'Pak N-chief smuggled devices from Canada'
A US think-tank has alleged that Anwar Ali was involved in at least one 1980 nuclear-related smuggling operation in Canada.india Updated: May 23, 2006 16:19 IST
Anwar Ali, the new chairman of the Pakistan Atomic Energy Commission (PAEC), was involved in at least one 1980 nuclear-related smuggling operation in Canada, a US defence think-tank has alleged.
The operation in which Ali participated led to the arrest of three men, according to a report done for the Pentagon-linked Defence Threat Reduction Agency and published by "WMD Insights" this month.
The study is based on Canadian court papers describing early activities in support of the Pakistani nuclear weapons procurement programme, the Daily Times reported from Washington.
A Wall Street Journal investigation in 1984, based on court documents and interviews with Canadian officials, stated that in July 1980 two members of the PAEC came to Montreal in secret with a shopping list consisting of vital parts for Pakistan's fledgling effort to become a nuclear power, the study said.
According to court records, the two Pakistan officials were Ali and Imtiaz Ahmed Bhatty, who brought with them a list of parts required for a high-frequency inverter.
The electrical device is used to spin a gas centrifuge at extremely high speeds to enrich uranium.
The parts were bought from the manufacturers by two small electrical equipment stores in Montreal, according to the court papers.
Then they were repackaged and shipped to the Middle East (and on to Pakistan).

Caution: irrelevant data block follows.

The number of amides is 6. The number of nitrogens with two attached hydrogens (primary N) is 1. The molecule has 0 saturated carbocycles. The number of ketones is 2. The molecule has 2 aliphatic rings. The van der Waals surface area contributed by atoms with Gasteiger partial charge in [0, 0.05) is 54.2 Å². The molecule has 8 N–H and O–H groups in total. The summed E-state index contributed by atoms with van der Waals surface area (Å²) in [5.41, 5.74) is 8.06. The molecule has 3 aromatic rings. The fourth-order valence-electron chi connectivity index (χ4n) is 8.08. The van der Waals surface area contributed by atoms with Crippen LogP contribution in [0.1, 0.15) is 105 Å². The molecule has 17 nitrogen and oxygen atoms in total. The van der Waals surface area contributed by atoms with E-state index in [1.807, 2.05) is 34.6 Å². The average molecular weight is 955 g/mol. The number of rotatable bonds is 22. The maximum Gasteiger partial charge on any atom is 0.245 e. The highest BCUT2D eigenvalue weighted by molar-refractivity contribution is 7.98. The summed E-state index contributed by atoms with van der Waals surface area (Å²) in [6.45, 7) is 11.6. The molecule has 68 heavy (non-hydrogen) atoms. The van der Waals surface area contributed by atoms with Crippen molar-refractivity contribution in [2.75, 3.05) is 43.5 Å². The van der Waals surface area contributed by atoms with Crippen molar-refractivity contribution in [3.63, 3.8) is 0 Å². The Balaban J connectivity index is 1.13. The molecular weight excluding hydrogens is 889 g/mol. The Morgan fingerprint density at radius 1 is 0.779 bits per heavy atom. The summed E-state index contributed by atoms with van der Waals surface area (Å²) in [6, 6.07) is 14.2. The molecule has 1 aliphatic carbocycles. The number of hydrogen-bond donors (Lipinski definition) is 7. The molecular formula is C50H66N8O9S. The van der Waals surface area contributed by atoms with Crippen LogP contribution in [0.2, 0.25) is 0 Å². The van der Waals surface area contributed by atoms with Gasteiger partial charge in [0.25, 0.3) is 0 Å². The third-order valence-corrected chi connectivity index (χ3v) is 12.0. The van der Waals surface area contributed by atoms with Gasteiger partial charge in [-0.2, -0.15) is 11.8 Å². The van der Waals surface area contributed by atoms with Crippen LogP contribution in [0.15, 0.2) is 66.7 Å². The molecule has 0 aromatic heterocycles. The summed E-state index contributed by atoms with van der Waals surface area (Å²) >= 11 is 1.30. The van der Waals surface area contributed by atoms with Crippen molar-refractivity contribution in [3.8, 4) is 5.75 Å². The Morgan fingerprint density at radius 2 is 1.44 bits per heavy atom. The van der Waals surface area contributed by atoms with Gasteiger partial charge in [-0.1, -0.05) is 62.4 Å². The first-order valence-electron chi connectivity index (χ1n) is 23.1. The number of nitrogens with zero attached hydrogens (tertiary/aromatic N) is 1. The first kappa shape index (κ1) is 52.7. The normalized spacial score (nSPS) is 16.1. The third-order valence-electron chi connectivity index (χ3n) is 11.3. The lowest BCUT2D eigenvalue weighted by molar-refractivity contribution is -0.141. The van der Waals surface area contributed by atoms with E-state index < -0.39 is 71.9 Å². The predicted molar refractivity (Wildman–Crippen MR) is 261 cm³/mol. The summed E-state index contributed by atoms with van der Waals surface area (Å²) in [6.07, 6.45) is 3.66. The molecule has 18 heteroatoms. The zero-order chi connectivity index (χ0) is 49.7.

Ali and Bhatty were not among the three individuals arrested and charged with acquiring the parts pursuant to instructions from the two PAEC officials.
Two of the three were fined $3,000 each on a minor technical charge. The third individual was acquitted because "rigid rules against hearsay evidence left (prosecutors) unable to explain what Messrs Ali and Bhatty ... really do for the government of Pakistan".
The study described Ali, appointed to the top nuclear post in March this year, as the most senior scientist at the organisation, where he has served for 39 years.
During that time, he played a central role in the creation of Pakistan's nuclear weapons and solid-fuelled missile programmes.
A physicist by training, Ali has had career assignments that include working at the Khan Research Laboratories (KRL), where he served as one of the directors and carried out work of "fundamental significance", according to APP news agency.
The report quoted Pakistani press accounts stating that Ali is credited with the development of computer codes and ultra-precision equipment for the nuclear programme.
He also played a key role in the formative years of the National Defence Complex (NDC) in developing guidance and control systems for the Shaheen-I missile.
He served as a member of the technical team of scientists and engineers who carried out the 1998 nuclear tests at the Ras Koh hills in Chagai.
The study cited a Pakistani electronic bulletin board, "generally regarded as credible and having postings...by retired Pakistani officials and military figures", stating that Ali was one of the pioneers of the PAEC's Uranium Enrichment Project-706 (KRL) along with Bashiruddin Mahmood.
He played a key role in the procurement and setting up of vital equipment for KRL.
Once AQ Khan took over KRL, Ali came back to PAEC and played a key role in the Directorate of Technical Development, which was charged with the R&D, design, manufacture and testing of nuclear weapons.